Careers in Dentistry
Explore the world of dental medicine and the multi-faceted role of a dentist
What does a dentist do?
Dentists do far more than drill teeth. They diagnose and treat various conditions of the oral cavity and surrounding facial tissues. They use X-rays and other tests to determine if there is a disease state and, if so, how serious it is. They apply sealants and treat gum disease. They have various means of controlling tooth decay: fillings, root canals and crowns, and, in some cases, extraction. Other duties include repairing fractured teeth and reconstructing missing ones. Malformations are treated through surgery. As part of their duties, dentists may administer anesthesia and prescribe antibiotics.
Become a Dentist..
- Career Plan: How to Become a Dentist
- Explore: Applying to Dental School
- Dentist Licensure
- Job Description & Stats: Dentist
- Related Patient Care Careers
Dentists are also administrators and educators. They frequently supervise several dental hygienists and assistants. In many cases, it is the hygienist performing the tests and the dentist interpreting their significance. Further shift in duties is expected in the coming years as demand for dentistry increases and less skilled routines are shifted to dental hygienists. The focus is also expected to move more toward wellness and prevention.
Some dentists do several years of additional education to straighten teeth, perform facial surgery, or become experts in particular techniques or disease states. The majority, however, are general dentists.
Most dentists are in business for themselves. According to the Bureau of Labor Statistics, 90% work alone or as part of a partnership. Often dentists go into business very soon after completing their training. Some work as associates in private practice.
Dentists may also work in public health facilities, treat members of the armed services, or serve needy populations abroad. Still others supervise dental students as they treat patients in university-based dental clinics. Employment in doctor’s offices or hospitals, though, is rare.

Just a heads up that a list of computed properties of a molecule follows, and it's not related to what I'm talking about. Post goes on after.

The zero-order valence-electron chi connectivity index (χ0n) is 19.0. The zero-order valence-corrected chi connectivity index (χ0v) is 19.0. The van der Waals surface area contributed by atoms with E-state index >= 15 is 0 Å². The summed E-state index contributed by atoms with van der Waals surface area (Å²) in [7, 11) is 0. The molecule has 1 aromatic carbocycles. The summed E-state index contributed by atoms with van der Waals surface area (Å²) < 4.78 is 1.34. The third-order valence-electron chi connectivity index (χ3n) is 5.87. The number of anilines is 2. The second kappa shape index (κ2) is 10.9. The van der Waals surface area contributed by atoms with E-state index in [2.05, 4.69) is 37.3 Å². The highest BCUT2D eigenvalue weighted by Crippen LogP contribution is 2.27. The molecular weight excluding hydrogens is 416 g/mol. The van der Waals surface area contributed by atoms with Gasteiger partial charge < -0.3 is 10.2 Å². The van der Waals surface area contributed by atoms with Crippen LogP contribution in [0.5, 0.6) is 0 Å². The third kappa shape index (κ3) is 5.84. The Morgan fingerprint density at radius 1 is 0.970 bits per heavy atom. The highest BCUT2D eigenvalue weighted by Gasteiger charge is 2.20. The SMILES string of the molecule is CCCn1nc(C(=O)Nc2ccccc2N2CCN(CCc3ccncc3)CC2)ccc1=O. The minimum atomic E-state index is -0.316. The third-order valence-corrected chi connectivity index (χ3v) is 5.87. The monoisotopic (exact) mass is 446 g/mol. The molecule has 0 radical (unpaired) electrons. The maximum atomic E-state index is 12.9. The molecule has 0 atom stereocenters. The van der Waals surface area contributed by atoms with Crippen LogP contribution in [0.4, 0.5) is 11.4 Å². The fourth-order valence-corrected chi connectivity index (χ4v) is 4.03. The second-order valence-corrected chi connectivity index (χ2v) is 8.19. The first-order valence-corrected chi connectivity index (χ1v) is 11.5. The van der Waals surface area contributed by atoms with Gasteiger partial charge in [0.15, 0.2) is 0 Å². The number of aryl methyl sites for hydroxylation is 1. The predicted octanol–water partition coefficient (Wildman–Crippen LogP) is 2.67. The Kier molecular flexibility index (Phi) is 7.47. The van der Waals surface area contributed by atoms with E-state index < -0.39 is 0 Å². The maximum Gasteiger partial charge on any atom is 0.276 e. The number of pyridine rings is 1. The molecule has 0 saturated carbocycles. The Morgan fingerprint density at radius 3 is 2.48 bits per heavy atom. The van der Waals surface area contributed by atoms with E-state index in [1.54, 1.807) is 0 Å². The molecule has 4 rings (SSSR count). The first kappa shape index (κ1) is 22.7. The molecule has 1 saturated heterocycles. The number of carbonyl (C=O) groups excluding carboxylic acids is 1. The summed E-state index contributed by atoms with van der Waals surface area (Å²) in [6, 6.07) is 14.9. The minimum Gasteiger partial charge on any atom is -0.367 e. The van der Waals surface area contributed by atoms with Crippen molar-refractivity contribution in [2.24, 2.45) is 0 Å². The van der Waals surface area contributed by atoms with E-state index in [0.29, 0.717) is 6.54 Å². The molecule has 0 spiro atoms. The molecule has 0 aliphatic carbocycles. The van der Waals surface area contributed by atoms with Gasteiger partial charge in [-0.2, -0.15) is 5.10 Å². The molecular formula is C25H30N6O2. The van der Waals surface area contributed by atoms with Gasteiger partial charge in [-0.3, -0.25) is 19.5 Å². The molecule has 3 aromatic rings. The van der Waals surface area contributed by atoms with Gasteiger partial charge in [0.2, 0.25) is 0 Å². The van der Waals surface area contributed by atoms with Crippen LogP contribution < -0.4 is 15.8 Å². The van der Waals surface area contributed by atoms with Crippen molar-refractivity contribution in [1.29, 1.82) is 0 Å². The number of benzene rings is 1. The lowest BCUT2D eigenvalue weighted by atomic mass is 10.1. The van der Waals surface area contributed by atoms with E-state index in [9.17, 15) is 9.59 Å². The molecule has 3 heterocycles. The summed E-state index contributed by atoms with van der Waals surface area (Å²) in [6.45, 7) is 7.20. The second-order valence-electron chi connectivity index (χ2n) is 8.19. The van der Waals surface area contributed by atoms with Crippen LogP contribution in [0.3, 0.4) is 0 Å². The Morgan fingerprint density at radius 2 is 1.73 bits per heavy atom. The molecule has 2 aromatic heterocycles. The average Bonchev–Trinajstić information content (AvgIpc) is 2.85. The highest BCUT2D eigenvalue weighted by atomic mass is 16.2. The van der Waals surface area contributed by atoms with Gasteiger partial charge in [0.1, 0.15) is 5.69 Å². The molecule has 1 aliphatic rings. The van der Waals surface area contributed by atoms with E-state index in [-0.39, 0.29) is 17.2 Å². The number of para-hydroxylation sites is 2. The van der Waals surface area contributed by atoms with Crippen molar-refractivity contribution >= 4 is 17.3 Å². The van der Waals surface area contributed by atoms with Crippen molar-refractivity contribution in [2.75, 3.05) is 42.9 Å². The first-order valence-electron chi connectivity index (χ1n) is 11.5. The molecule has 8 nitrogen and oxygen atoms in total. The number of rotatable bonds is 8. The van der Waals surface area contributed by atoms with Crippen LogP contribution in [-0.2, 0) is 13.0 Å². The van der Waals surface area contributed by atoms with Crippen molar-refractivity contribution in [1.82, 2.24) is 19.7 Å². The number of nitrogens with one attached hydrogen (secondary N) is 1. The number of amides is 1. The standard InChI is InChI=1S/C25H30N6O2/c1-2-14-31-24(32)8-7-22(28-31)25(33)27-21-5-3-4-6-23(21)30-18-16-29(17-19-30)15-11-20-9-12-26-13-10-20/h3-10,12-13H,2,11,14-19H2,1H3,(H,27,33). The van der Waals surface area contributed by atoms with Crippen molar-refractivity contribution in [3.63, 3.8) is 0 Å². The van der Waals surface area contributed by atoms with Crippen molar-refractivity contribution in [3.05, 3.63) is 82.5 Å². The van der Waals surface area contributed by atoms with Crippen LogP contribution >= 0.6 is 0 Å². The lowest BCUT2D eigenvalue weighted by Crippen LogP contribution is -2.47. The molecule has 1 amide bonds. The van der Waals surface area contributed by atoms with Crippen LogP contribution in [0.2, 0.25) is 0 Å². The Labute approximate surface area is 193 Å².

Dentists have, on average, eight years of post-secondary education. Most apply to dental school as they are nearing completion of a bachelor’s degree. Some, however, enter dental school having completed only two to three years of college. Programs are selective and consider references and personal statements in addition to strong academic performance.
The first two years of dental school are usually spent learning applied science. Instruction takes place in classroom and laboratory settings. In the final two years, students work on actual patients under the supervision and guidance of preceptors. Students take the two portions of the National Board Dental Examination toward the end of their program.
Dentist Licensing and Certification
The American Dental Education Association reports that most states license dentists who have completed dental school, but no further training. Students should be aware, though, that some jurisdictions do require a residency.
Most states require a practical examination in addition to the written one. There may also be a jurisprudence test, which is covers legal issues as applied to dentistry.
Dentists who want to advance may complete further education in one of nine dental specialties or prepare for a career in research or dental education. Among the specialties are oral and maxillofacial pathology, which focuses on disease states, and periodontics, which focuses on the structures surrounding the teeth.
Potential Dentist Salary
According to the BLS, the mean salary for general dentists was $76.33 an hour in 2010; this translates to $158,770 for a year of full-time work. Dentists vary greatly in the number of hours they work per week – usually at their own discretion – but most work in the 35 to 40 hour a week range.
Some specialties earn higher pay. The BLS reports a mean hourly wage of $102.94 for oral surgeons and $96.29 for orthodontists.
An aging population will spur the need for more dentists. The BLS predicted in 2008 that the profession would see 15% growth in the coming decade. The organization noted, though, that demand for dentists does follow the ups and downs of the business cycle.
To learn more about becoming a dentist, you can contact schools that offer pre-med or science related programs. Another option is to take some time to explore additional careers in health care that may peak your interest.